My favorite Todd Frazier moment came when the Yankees played a road game at Citi Field, a bizarre spectacle with just a few thousands present. No one even sat in the upper deck! I went with a friend, and we were lightheartedly assessing the various players.
Frazier came up and his opinion was that he was an awful player, a player that may once have been great but is barely acceptable today. I hedged just a little more, that he had some usefulness, but yes, there is no use for him on the Yankees longterm.
Just as we’re saying this, Frazier cranks a Jake Odorizzi slider into left field and the Yankees win the game, 5-1. That game ultimately became his rallying cry, funnier enough, and it spawned the Thumbs Down phenomenon that lasted the rest of the season.
Frazier defined his Yankees legacy in a cool way and wasn’t just a good clubhouse figure. He also provided some value; he had a 114 wRC+ with the Yankees and hit 11 home runs in 66 games. He was awful in the postseason, though, so while people had genuine fondness towards Thumbs Down and his Yankees spirit, they weren’t especially sad to see his tenure possibly end.
With the way the Yankees are structured, a run for Frazier seems unlikely, to say the least. MLB Trade Rumors predicts he gets three years and $33 million, and FanGraphs’ crowd source predicts three years and $42 million. With the Yankees itching to stay under the luxury tax, Frazier seems just like that — a luxury. They will have Chase Headley, another uninspiring and declining third baseman worth about the same salary, and they will likely have Gleyber Torres around the Super Two deadline, putting the infield tally at nearly six players.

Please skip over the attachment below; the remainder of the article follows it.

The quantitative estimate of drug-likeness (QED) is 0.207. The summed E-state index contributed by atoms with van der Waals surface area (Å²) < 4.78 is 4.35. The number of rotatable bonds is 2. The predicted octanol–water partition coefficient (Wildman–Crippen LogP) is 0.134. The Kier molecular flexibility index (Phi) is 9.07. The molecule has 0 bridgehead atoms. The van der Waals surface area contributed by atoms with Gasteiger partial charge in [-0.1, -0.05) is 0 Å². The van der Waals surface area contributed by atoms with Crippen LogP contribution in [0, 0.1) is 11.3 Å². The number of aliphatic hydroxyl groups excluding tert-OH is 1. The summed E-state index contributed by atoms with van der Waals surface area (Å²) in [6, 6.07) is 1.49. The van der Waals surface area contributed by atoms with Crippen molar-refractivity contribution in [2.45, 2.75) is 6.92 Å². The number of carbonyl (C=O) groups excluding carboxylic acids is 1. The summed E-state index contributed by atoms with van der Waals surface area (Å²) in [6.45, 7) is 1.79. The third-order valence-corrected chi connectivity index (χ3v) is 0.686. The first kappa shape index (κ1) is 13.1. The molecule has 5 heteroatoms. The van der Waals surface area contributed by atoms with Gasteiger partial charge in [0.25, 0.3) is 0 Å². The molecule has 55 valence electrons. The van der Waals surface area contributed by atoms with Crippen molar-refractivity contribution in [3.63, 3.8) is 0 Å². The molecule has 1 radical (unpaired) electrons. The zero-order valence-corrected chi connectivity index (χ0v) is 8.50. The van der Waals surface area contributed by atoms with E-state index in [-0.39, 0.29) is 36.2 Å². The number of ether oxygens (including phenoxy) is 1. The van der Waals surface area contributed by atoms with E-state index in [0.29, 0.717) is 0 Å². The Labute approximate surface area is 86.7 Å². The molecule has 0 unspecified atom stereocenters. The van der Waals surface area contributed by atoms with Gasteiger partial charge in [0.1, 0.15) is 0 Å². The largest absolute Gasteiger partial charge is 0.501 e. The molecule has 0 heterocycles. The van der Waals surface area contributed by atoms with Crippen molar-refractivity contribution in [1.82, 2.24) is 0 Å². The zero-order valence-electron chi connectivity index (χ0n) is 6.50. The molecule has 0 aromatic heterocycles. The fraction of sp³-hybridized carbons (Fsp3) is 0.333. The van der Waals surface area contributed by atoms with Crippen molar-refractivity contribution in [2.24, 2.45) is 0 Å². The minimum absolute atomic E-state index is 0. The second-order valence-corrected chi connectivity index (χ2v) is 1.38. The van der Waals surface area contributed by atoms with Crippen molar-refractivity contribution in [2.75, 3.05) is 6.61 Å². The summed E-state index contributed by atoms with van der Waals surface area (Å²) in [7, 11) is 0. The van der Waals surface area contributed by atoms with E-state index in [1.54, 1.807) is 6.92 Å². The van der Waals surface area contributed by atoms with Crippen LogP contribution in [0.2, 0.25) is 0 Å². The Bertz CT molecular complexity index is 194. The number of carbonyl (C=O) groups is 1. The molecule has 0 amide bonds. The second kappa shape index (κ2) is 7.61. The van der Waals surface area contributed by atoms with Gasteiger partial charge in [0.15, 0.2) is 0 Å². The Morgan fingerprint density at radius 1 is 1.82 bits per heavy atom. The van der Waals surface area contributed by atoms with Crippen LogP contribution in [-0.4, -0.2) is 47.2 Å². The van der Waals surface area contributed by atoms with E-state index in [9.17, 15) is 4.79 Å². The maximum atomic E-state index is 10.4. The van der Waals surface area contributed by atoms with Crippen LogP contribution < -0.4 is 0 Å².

There’s another reason to forgo on him, and it has nothing to do with the nominal value. Frazier is, has been, and will continue to decline at a precipitous rate. An interesting fact from that FanGraphs piece was that he has 109 popups over the last three years, and no player has more than 100 other than him. In these last three years, he has seen his offensive ability nearly tank:
You could look at that chart two ways. In one, he completely collapses and there is a blip in the final half-season. The other is that he collapsed and his showing signs of real improvement. One sign that it is real is that he has made an honest effort to improve his plate discipline...
...but he has seen no improvement in hard-hit rate:
While these are actually good things, it also makes his decline even more likely, ironically. These actions are a defensive mechanism against declining bat speed, evidenced by that declining hard-hit rate. To combat that, he tries to avoid swinging out of the zone and generating upward loft for power. That creates a lot of home runs, obviously, but it also creates a lot of flyouts and popups:
This year he had the eighth-highest fly ball rate, but he only had the 49th highest Isolated Power—about the same as Eddie Rosario or Nick Castellanos. So once that bat speed declines even more, it becomes even more difficult. Now fewer fly balls are leaving the park, and you’re forced to cheat a little bit on the fastball, allowing pitchers to expand the zone.
In a right-handed favoring ballpark with a team in desperate need for a third base bat, Frazier isn’t a bad option for three years. He’ll provide some power and will likely be a league average hitter; it’s not like teams don’t need that. With the Yankees’ needs filled in that regard, though, we’ll likely see him depart. Hey, maybe he’s playing in Citi Field next year, with the Thumbs Down guy on his side.